More stateroom booking articles:

Avoid these mistakes when picking a cruise ship cabin

29 Aug 2020

Before you think all cabins are the same when booking a cruise, take a moment to look over these really common cruise ship cabin mistakes.

The stateroom you pick is an important decision, because it is where you will spend the most time during the cruise, so choosing where it is located is an important decision.

With a little bit of extra research, you can avoid blunders that I hear about from cruisers time and time again.

Not looking what is above or below your room

Perhaps the biggest concern is picking a room that experiences "noise bleed", where noise from another venue can be heard in the room.

Royal Caribbean's staterooms do a pretty good job at muffling nearby noise, but no cabin is soundproof.

Before you book a room, look at the ship's deck plans and look what is above and below your stateroom.  Ideally, you want other staterooms on either deck and not public venues like pools, restaurants or other public venues.

Keep in mind that is not the worst thing if there is a public venue on a deck above or below your room, but it is a best practice if you can avoid it.

Room location if you are worried about getting seasick

The sensation of movement affects everyone differently, but it is a mistake to book a stateroom all the way forward or all the way aft if you are prone to motion sickness.

Getting seasick on a cruise is something a lot of first time cruisers are worried about, and while there are a lot of easy remedies in case it occurs, picking the right room can greatly help as well.

Ideally, you want to book a stateroom that is on a low deck and centrally located to lessen the feeling of movement. While balcony rooms are a good idea, you want to be on the lowest deck, with a room that is the most midship available.

Try to avoid higher decks, as well as cabins at the very front or back of the ship.

Distance to walk

On the bigger Royal Caribbean ships, where your room is in relation to the rest of the ship is a consideration to account for as well.

The proximity of your room to elevators, pools, Royal Promenade, and other popular areas can play a factor in picking the right room for you.

If you think you might spend a lot of time at the pool deck, picking a room on a deck closer to the pool deck might make more sense to avoid the hassle of going back and forth to your room across the ship.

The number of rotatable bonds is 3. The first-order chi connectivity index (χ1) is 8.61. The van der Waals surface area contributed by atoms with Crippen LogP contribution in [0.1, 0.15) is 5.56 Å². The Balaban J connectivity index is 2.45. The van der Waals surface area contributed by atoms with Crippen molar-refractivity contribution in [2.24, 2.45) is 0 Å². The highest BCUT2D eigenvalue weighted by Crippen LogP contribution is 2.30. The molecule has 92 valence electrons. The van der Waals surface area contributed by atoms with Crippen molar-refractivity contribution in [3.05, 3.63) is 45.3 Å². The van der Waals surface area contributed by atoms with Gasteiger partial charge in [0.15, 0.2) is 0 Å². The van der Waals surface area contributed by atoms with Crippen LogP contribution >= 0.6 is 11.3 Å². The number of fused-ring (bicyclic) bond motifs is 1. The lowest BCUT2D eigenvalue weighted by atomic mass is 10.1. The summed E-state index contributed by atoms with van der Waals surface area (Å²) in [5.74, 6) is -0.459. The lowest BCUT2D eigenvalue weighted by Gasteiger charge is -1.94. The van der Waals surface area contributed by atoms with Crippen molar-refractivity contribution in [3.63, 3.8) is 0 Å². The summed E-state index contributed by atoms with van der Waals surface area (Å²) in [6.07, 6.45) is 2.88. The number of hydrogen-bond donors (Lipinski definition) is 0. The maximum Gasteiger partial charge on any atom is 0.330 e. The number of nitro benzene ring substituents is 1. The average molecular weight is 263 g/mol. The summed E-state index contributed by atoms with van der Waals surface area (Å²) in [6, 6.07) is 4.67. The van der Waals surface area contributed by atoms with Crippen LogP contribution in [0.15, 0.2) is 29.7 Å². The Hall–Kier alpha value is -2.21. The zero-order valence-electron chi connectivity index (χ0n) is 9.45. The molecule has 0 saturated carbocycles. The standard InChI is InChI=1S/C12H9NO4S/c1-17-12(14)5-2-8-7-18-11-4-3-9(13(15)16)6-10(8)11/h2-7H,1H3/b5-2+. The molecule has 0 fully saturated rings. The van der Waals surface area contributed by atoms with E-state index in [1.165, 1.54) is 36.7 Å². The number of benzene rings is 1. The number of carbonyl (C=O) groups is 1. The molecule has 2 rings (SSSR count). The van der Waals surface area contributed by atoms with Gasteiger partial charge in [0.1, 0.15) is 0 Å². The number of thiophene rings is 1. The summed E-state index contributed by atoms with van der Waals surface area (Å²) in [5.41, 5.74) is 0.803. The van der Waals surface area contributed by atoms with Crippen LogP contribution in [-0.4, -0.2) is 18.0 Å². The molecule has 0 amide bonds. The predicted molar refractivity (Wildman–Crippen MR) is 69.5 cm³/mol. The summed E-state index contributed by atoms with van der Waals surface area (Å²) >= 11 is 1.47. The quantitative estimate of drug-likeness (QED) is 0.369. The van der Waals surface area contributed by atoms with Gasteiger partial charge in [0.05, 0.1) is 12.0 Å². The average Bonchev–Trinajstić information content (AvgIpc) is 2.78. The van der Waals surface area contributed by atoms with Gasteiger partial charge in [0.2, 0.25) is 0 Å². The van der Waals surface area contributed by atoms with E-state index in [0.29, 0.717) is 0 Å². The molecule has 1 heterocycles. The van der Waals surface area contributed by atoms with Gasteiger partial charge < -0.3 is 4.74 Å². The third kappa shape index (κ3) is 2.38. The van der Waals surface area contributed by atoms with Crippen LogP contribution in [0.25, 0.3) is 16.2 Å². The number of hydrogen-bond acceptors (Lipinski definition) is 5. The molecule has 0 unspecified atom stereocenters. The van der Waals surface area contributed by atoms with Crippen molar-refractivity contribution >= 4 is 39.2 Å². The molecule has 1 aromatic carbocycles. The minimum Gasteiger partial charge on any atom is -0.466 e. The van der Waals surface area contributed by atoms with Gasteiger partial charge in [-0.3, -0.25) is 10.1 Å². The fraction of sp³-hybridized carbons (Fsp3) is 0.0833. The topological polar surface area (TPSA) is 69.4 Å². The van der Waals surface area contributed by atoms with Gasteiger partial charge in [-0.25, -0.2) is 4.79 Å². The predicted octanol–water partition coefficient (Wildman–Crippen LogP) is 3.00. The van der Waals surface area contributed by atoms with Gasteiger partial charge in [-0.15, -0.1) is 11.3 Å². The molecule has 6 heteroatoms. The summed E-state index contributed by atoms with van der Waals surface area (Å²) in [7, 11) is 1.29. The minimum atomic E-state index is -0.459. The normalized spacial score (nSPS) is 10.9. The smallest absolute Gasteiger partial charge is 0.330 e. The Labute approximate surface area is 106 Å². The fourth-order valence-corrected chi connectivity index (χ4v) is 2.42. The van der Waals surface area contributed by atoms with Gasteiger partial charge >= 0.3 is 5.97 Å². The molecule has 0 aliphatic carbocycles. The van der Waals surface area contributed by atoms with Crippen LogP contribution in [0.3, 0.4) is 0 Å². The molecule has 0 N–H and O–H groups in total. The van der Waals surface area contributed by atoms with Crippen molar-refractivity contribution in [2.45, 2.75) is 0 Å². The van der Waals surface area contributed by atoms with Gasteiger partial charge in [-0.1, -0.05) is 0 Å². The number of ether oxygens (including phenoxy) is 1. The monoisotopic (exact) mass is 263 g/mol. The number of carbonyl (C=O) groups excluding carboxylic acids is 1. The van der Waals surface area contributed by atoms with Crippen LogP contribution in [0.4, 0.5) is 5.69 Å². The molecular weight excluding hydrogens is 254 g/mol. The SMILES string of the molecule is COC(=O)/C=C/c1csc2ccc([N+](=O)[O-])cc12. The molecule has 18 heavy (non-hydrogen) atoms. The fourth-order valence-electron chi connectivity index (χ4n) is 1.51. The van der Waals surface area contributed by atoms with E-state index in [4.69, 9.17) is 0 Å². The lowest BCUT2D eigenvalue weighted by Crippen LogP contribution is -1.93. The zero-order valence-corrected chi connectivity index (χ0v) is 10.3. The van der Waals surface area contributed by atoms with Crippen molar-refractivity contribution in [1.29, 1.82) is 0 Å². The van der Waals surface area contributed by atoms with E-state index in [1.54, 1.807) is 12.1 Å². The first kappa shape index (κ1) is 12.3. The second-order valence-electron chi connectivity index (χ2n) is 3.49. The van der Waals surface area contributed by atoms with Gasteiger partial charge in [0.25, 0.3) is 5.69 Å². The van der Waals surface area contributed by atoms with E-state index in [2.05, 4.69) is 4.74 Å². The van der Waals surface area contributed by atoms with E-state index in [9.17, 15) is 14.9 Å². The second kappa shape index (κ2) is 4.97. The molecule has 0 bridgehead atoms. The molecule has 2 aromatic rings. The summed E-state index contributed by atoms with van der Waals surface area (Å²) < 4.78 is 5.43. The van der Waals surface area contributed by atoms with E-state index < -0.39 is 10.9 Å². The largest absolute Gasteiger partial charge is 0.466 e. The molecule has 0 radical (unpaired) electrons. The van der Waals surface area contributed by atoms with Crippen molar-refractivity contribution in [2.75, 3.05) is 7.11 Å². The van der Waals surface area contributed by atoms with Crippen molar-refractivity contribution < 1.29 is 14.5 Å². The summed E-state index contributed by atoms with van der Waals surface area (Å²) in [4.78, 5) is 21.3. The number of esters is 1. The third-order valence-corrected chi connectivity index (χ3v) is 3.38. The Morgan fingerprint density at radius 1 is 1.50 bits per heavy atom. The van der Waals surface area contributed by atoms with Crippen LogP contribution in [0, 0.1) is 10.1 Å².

Similarly, if you have mobility concerns, picking a stateroom closer to the elevator banks would be a good idea.

Trying to put everyone in one room

Families going on a cruise often try to book a room that can accommodate everyone in one room. This may seem like the logical solution, but you should consider booking two (or more) smaller rooms instead.

While there are lot of cabins that can fit 4 people in one room, it may not be the most comfortable situation (plus the fact you are all sharing one bathroom).

Instead, consider booking two connecting rooms that have a common inside door between them.  Not only will this provide more room, physical separation and an extra bathroom, it may not be that much more money than trying to book one of the larger rooms.

Looking at only the price

We all have a limited vacation budget, but looking only at the price when choosing a cruise ship cabin is a big mistake.

You will want to look at more than just the price when choosing a cabin, including where it is located and what is (or is not) included with the room.

Your cabin is one part of the vacation where paying a little bit more for a higher category or better location can make a huge difference in your cruise enjoyment.

5 giant suites you can book on a Royal Caribbean cruise ship

27 Aug 2020

Have you ever dreamed of being that person that gets to stay in the biggest and most extravagant room on a cruise ship? Someone is going to do it, so why not you?

Suites on Royal Caribbean cruise ships are a blend of luxury, service, and a lot of extra living space. These rooms are not cheap, but they do offer the best amenities and perks of any stateroom you will find onboard.

Whether you are already living the limousine riding & jet flying lifestyle, or just dreaming about it, here are the biggest cruise ship suites you can rent on Royal Caribbean.

Ultimate Family Suite

Royal Caribbean sought to redefine what a suite experience can be with the Ultimate Family Suite.

Combining deluxe amenities with family fun, the Ultimate Family Suite is a two-story suite that offers just about everything parents, kids, and curious friends could want in a room.

There's an in-suite slide, air hockey table, table tennis, giant balcony and even your own Royal Genie to help make your cruise super simple onboard.

Royal Caribbean sought to create a suite that was unlike anything else, and as soon as you step foot into the UFS, you will get that sense of uniqueness.

The Ultimate Family Suite is available on Symphony of the Seas & Spectrum of the Seas.

Royal Loft Suite